We spent this past weekend on the island of Chincoteague, located on Virginia’s Eastern Shore. It was one of those rare weekends when we didn’t really have any plans. I had just finished the first draft of my next novel, which takes place on the island, and Ken asked if he could read it. Several chapters in, he told me that he loved the writing and the storyline, but I had many geographical errors. It has been years since I spent any time on the island, and to be honest, I never paid that much attention to which waterways were which or how much marsh there is instead of sand. His remedy? To pack up the camper and head to Virginia.
Ken’s brother, Tom, and his family moved to Chincoteague many years ago, but as the children grew older, and life got busier, we found it hard to all get together on the island, so Tom and his crew always come up to Maryland rather than everyone going down to Virginia. But true to his nature, Tom welcomed us with open arms and was the perfect host and tour guide. We arrived late Friday night after watching Morgan’s field hockey game, ironically, just thirty minutes away from her cousins’ home. Ken and I stayed in the camper while the cousins all slept in the house, or didn’t sleep, as they hadn’t been together for a while and wanted to spend as much time together as they could.
On Saturday, Tom gave us a tour of Chincoteague, a name taken from the Native American name, Gingoteague, which is believed to mean, “Beautiful land across the water.” It is indeed across the water, across the Chincoteague Bay from the rest of Virginia and across the Chincoteague Channel from Assateague Island, both a State and National Park. Many people my age and older will recall the beloved novel, Misty of Chincoteague by Marguerite Henry, about the pony who swam across the channel to the annual firemen’s pony auction and then made her home on Chincoteague. We drove to the beach on Assateague, passing several herds of the wild ponies, and then back to Chincoteague to Memorial Park and then through the downtown.
After lunch, Ken, my mother-in-law, and I struck out on our own so that I could see everything through the eyes of Kate, my main character. We climbed to the top of the Assateague Lighthouse and visited the island museum. At the museum, I learned so many things that had never turned up in my research, such as, when Assateague, once the more populated island, became privately owned, the inhabitants rolled their homes down to the water, put them on boats, and floated them to Chincoteague where some are still standing today, almost one hundred years later! You can bet that someone in my book will live in one of those homes! Also, in the museum, we saw the real Misty, a treat for any girl who, like myself, devoured the book series as a child.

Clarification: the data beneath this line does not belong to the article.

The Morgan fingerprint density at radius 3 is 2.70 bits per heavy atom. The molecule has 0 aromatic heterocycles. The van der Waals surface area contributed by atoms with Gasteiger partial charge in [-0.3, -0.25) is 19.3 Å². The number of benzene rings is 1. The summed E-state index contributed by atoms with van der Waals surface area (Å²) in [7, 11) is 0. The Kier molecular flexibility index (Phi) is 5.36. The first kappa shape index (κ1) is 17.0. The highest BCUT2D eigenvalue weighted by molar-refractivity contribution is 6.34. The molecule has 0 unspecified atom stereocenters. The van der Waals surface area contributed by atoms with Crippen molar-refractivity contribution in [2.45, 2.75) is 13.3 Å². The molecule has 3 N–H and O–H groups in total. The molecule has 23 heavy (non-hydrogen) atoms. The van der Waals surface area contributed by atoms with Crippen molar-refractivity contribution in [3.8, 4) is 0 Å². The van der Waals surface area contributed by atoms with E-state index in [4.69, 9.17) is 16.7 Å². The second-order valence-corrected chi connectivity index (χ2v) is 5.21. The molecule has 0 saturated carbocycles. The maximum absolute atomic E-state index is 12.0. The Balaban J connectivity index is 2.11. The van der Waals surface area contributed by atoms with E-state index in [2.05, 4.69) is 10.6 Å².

Later in the afternoon, Tom and his wife, Sandi, took us on a boat ride. We literally circumnavigated the entire island, and I was treated to a view of the island that I had never before seen. I also found the perfect location for Kate’s winter getaway. To wrap up the day, Sandi served us some of the best crab cakes I’ve ever had. We talked about my book and the island, especially the history of the island as it relates to the Coast Guard. Approximately 75% of the retirees on Chincoteague are former Coast Guard. Those valiant men and women play a large role in my book, and I was honored to spend the weekend of 9/11 in a place where those who serve are held in the highest regard. Banners honoring all of the young men and women currently serving in the Armed Forces are proudly displayed up and down Main Street, including one of my nephew, Ty.
As I learned with my previous books, nothing beats personal research. There’s a lot that I can learn and see online, but there’s nothing like visiting a place in person, talking to its people, seeing firsthand its beauty, and immersing oneself in its culture. I am so grateful for the time and attention that Tom and Sandi gave to our tour and my questions and to my husband for giving up his weekend so that my book can be as authentic as possible. I look forward to paying my respects to the people and history of Chincoteague Island.
Amy Schisler is an award winning author of both children’s books and novels for readers of all ages. She lives with her husband and three daughters on the Eastern Shore of Maryland. Her book, Picture Me, is the recipient of an Illumination Award, placing it among the top three eBooks of 2015. Her latest book, Whispering Vines, is now available for purchase.
You may follow Amy on Facebook at http://facebook.com/amyschislerauthor on Twitter @AmySchislerAuth, on Goodreads at https://www.goodreads.com/amyschisler and on her web site http://amyschislerauthor.com.
Amy’s books: Crabbing With Granddad (2013), A Place to Call Home (2014), Picture Me(2015), Whispering Vines (2016)
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